For those who go to Shrink Rap, also known as http://www.psychiatrist-blog.blogspot.com, they just can’t stop pushing their book “Committed: the Battle over Involuntary Psychiatric Care”. Now they have a separate site just for their book. (you can go to the above link and find it yourself, will not sell their message here)
Umm, does the word “pretentious” fit here, or am I being too critical? (and yes, one can accuse me of being judgmental without reading the book, but, I got the gist in reading reviews they gleefully added at their initial blog site…)
But, they have made a little mistake, and with one of the authors, Dr Hanson, who is a Forensic Psychiatrist, well she should know better than what they are peddling. As I have been working in the State Inpatient setting now for 8 months with another 3 to go, it is about enforced care, not involuntary care.
Because the State of Maryland, as well as many other states I would suppose, have just made psychiatry a weapon of at least figuratively, if not really literally punishing people. At one hospital, Springfield Hospital Center, over 95% of the patients are court ordered to care. Think about that percentage for a moment, the State has used a facility that was previously intended to treat chronically ill mental health patients now solely for forensic use these past 10 or more years now. So, if you or a loved one has a serious mental illness, like schizophrenia, and haven’t committed any crimes, it is highly unlikely such a patient can get needed intensive care services that inpatient care often is essential to access to get stabilized.
Nope, you will instead need to commit some type of crime, maybe just trespassing or minor destruction of property, don’t advise some minor assault, but, after getting arrested and spending time first in a county or city jail, then you can have a judge court order you into an assessment for competency, or better yet, define if you are Not Criminally Responsible (NCR). If you were to go to some General Hospital or Private Psychiatric Hospital, and had a chronic, impairing mental illness, they would only keep you in the hospital for at best 2-3 weeks before finding some creative way to discharge you back to the streets.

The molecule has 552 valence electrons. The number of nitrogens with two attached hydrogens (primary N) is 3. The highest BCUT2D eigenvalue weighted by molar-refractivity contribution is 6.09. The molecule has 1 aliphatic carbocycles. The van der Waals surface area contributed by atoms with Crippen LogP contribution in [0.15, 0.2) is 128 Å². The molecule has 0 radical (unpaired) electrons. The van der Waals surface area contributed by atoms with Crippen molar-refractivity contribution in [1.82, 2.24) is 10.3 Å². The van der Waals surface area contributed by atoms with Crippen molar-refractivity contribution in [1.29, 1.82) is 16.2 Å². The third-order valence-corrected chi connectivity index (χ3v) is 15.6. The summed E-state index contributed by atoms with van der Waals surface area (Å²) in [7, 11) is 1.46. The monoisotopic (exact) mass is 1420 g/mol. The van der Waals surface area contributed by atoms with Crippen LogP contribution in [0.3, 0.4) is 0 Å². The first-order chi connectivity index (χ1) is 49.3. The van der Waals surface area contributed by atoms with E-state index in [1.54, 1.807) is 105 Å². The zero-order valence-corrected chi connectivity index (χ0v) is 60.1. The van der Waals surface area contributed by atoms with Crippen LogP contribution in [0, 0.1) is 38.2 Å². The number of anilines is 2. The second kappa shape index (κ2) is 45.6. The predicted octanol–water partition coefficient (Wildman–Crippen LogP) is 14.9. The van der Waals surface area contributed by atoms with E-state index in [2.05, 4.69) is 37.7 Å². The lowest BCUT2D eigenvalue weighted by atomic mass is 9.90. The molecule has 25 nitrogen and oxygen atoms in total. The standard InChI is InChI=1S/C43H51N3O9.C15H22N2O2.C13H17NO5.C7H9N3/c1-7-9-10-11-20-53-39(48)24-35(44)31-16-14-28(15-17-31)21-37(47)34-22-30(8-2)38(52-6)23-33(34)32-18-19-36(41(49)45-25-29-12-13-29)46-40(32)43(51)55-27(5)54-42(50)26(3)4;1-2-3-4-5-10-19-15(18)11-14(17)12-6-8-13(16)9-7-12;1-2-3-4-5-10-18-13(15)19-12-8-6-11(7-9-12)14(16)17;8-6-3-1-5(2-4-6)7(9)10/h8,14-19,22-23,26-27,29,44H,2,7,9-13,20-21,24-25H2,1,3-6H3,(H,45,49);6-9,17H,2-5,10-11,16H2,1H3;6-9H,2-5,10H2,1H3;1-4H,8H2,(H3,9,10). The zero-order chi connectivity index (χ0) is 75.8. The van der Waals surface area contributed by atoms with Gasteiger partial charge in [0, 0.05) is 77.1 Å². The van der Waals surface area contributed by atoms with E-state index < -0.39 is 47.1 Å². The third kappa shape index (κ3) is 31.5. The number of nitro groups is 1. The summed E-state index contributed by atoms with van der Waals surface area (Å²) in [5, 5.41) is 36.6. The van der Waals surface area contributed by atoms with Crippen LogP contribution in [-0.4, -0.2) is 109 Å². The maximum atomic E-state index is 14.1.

Well, sometimes a patient does get kept for a month or more, but that is because such a patient would need to be so pervasively and persistently dangerous to oneself or others, usually by repetitively harming oneself or assaulting staff and other patients on the unit, that the liability to release such a person puts the hospital at risk too! Gee, more legal issues to drive clinical care decisions!!!
Wow, gotta love the system the way it operates now. It isn’t about doing what is best and most effective from a clinical care point of view, but, what is legally, administratively, and bureaucratically convenient and protective. Hmm, why politicians were able to force Obamacare on us, eh?
That’s another post, so, back to Enforced care, just remember this, again from my opinion point of view, inpatient care is about what you have to do, not what you chose to do.
Imagine being hospitalized for a cardiac problem and having to take meds and see the cardiologist once a month for 5 years. Get the perspective now?…